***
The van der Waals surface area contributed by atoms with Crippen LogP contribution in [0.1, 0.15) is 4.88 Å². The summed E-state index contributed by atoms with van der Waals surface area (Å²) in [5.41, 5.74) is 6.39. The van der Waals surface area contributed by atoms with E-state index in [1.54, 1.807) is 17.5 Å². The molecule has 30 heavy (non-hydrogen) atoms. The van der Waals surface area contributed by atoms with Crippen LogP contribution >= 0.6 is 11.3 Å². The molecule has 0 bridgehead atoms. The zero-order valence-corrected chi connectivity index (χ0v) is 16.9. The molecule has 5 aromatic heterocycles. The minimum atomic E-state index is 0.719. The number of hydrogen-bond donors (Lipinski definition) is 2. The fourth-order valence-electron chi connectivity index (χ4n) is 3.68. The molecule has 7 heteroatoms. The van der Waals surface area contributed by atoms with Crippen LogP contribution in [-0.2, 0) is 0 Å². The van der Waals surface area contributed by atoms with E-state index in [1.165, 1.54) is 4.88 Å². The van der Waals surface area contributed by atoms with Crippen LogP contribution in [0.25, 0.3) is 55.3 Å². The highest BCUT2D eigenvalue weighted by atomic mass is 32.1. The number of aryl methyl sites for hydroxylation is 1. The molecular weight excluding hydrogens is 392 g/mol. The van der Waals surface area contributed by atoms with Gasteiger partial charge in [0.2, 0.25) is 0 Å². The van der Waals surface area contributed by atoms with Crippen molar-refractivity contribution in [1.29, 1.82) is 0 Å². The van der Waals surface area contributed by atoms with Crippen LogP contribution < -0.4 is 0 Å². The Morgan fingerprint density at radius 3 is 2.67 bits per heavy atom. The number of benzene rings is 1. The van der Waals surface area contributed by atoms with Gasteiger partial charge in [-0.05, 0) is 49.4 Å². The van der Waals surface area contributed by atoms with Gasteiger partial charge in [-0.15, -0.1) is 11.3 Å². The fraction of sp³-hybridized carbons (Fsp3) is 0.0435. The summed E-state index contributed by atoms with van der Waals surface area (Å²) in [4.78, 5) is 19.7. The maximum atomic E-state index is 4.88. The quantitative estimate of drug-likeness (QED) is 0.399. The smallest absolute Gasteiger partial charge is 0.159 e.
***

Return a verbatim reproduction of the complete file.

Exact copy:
The van der Waals surface area contributed by atoms with Crippen LogP contribution in [0.1, 0.15) is 4.88 Å². The summed E-state index contributed by atoms with van der Waals surface area (Å²) in [5.41, 5.74) is 6.39. The van der Waals surface area contributed by atoms with E-state index in [1.54, 1.807) is 17.5 Å². The molecule has 30 heavy (non-hydrogen) atoms. The van der Waals surface area contributed by atoms with Crippen LogP contribution >= 0.6 is 11.3 Å². The molecule has 0 bridgehead atoms. The zero-order valence-corrected chi connectivity index (χ0v) is 16.9. The molecule has 5 aromatic heterocycles. The minimum atomic E-state index is 0.719. The number of hydrogen-bond donors (Lipinski definition) is 2. The fourth-order valence-electron chi connectivity index (χ4n) is 3.68. The molecule has 7 heteroatoms. The van der Waals surface area contributed by atoms with Crippen LogP contribution in [-0.2, 0) is 0 Å². The van der Waals surface area contributed by atoms with E-state index in [1.165, 1.54) is 4.88 Å². The van der Waals surface area contributed by atoms with Crippen LogP contribution in [0.25, 0.3) is 55.3 Å². The highest BCUT2D eigenvalue weighted by atomic mass is 32.1. The number of aryl methyl sites for hydroxylation is 1. The molecular weight excluding hydrogens is 392 g/mol. The van der Waals surface area contributed by atoms with Gasteiger partial charge in [0.2, 0.25) is 0 Å². The van der Waals surface area contributed by atoms with Crippen molar-refractivity contribution in [1.29, 1.82) is 0 Å². The van der Waals surface area contributed by atoms with Crippen LogP contribution < -0.4 is 0 Å². The Morgan fingerprint density at radius 3 is 2.67 bits per heavy atom. The number of benzene rings is 1. The van der Waals surface area contributed by atoms with Gasteiger partial charge in [-0.05, 0) is 49.4 Å². The van der Waals surface area contributed by atoms with Gasteiger partial charge in [-0.15, -0.1) is 11.3 Å². The fraction of sp³-hybridized carbons (Fsp3) is 0.0435. The summed E-state index contributed by atoms with van der Waals surface area (Å²) in [4.78, 5) is 19.7. The maximum atomic E-state index is 4.88. The quantitative estimate of drug-likeness (QED) is 0.399. The smallest absolute Gasteiger partial charge is 0.159 e.